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The Truth About Trump’s ‘Incredible’ Trade Deal With China

Donald Trump and Xi Jinping met for dinner in Argentina to discuss trade, but only agreed to a temporary truce

President Donald Trump with China's President Xi Jinping during their bilateral meeting at the G20 Summit

President Donald Trump with China's President Xi Jinping during their bilateral meeting at the G20 Summit, in Buenos Aires, Argentina on Dec. 1, 2018.

Pablo Martinez Monsivais/AP/REX/

President Trump was confident he would be able to work out a trade deal with Chinese President Xi as they dined in Argentina over the weekend. The two world leaders appear to have agreed to something geared toward ending the trade war between the U.S. and China. It’s unclear what exactly that something is, though, as both sides have presented notably different versions of what was discussed Saturday night over grilled sirloin and Malbec. It’s at least a safe bet that it’s not as groundbreaking as Trump wants Americans to believe Monday morning.

Trump’s use of the phrase “BIG leap forward” to characterize his progress on trade with China was unfortunate. The “Great Leap Forward,” as many were quick to point out, was a mid-century campaign by China’s Communist Party that led to economic regression, the Great Chinese Famine and the tens of millions of deaths. It’s hard to say whether Trump had simply never heard of the Great Leap Forward and the use of the phrase was a coincidence, or if he had some foggy recollection that “leap forward” was connected to something in Chinese history and figured it clever to use similar language to describe whatever resulted from his dinner with Xi.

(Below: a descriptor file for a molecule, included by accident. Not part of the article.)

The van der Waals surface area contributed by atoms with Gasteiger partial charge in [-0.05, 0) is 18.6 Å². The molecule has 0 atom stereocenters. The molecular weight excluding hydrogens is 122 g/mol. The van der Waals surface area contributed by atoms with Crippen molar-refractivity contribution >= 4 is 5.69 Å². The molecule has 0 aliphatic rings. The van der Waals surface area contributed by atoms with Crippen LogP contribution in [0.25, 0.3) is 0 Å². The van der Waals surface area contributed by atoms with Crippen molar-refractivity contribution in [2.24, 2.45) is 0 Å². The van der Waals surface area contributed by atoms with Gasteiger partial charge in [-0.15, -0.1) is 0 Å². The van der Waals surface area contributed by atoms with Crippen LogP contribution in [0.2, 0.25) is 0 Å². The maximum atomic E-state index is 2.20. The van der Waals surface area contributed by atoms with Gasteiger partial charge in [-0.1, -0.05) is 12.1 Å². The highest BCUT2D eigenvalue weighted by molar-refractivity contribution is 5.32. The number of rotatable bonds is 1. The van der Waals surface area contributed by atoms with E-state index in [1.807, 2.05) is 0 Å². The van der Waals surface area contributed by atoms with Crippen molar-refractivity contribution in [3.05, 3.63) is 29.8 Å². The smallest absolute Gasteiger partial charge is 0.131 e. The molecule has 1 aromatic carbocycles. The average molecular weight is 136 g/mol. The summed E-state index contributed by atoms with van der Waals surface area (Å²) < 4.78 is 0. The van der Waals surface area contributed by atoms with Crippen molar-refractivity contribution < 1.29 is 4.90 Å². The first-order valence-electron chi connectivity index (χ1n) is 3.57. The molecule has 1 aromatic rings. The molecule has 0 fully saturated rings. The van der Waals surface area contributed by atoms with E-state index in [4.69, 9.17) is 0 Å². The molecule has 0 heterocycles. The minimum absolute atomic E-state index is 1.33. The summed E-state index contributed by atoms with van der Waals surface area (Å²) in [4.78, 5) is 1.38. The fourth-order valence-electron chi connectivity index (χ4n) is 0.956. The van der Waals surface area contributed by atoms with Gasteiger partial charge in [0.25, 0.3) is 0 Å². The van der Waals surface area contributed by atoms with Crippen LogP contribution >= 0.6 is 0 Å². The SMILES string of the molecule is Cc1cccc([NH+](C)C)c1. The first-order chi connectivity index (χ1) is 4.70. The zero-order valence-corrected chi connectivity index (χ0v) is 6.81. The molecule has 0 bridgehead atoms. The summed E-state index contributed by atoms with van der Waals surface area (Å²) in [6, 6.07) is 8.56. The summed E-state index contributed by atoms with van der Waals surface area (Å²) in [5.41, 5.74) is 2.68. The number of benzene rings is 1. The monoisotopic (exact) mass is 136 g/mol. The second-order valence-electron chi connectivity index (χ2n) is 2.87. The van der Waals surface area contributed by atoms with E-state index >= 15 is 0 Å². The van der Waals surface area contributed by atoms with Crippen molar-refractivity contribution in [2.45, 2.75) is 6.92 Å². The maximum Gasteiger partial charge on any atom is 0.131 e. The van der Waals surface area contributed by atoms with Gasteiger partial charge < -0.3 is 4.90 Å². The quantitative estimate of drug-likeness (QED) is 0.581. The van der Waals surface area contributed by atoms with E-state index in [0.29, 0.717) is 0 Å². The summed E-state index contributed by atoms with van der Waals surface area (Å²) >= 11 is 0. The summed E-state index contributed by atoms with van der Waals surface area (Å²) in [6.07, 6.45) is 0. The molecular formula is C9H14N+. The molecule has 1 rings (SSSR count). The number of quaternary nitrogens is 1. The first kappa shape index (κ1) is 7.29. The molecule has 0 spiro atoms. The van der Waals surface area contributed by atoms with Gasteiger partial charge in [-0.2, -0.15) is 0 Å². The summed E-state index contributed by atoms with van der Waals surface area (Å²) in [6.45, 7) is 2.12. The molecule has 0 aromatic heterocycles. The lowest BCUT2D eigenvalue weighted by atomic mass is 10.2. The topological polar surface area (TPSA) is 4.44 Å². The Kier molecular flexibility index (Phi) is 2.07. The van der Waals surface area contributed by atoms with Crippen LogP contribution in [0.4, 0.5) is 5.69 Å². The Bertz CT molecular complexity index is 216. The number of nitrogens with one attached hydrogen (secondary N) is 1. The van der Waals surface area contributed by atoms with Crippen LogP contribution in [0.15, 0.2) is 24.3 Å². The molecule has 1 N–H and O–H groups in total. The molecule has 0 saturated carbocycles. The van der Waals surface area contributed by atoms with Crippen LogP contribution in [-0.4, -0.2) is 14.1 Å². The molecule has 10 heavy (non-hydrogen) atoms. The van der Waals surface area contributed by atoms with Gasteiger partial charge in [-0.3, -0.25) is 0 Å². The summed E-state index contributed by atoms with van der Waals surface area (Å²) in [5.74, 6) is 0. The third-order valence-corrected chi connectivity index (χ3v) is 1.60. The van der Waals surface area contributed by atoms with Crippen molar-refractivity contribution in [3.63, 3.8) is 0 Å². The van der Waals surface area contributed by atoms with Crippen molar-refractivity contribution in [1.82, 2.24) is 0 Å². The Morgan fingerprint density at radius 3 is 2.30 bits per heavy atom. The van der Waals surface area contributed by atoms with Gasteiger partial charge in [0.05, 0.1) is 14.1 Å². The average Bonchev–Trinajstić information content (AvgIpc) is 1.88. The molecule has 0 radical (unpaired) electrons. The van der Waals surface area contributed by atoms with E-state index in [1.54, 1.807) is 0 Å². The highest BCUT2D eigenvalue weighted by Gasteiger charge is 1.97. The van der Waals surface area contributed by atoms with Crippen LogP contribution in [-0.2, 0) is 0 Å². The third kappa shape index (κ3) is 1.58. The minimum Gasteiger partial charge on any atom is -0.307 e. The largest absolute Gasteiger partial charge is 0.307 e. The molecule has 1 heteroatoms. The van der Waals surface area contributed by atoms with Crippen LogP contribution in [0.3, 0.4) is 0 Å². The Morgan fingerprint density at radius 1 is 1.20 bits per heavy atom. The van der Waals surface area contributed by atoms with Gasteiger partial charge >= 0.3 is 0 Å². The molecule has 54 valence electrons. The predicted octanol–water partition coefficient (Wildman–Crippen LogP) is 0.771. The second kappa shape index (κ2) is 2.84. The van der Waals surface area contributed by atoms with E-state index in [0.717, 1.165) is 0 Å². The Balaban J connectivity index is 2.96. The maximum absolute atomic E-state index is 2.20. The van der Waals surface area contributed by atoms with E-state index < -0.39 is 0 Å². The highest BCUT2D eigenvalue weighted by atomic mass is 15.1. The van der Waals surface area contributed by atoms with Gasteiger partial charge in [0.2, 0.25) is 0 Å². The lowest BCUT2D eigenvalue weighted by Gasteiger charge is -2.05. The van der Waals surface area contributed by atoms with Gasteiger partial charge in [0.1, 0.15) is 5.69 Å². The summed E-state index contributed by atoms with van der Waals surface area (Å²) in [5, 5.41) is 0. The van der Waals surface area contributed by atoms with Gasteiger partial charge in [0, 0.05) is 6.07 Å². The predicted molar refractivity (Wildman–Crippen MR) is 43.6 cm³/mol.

No one is quite sure what kind of agreement the two reached outside of to pause, for now, what has become a rapidly escalating trade war. Trump has already placed tariffs on $250 billion in goods imported from China, to which China has retaliated with tariffs on American imports. In September, Trump promised to raise the tariffs on $200 billion of those goods from 10 percent to 25 percent (the other $50 billion in goods are already taxed at 25 percent), and to slap new tariffs on an additional $267 billion in goods, if the two nations couldn’t reach a new deal by January 1st. In Argentina, Trump agreed to hold off imposing these new tariffs for 90 days as the two nations continue to work toward a resolution. “It’s an incredible deal,” Trump said on Air Force One after the dinner. “It goes down, certainly, if it happens, it goes down as one of the largest deals ever made.”

As part of the temporary truce, China has agreed to buy an unknown amount of American goods, including farming products, and to classify fentanyl as a controlled substance. “Very importantly, President Xi, in a wonderful humanitarian gesture, has agreed to designate Fentanyl as a Controlled Substance, meaning that people selling Fentanyl to the United States will be subject to China’s maximum penalty under the law,” White House Press Secretary Sarah Huckabee Sanders said in a statement.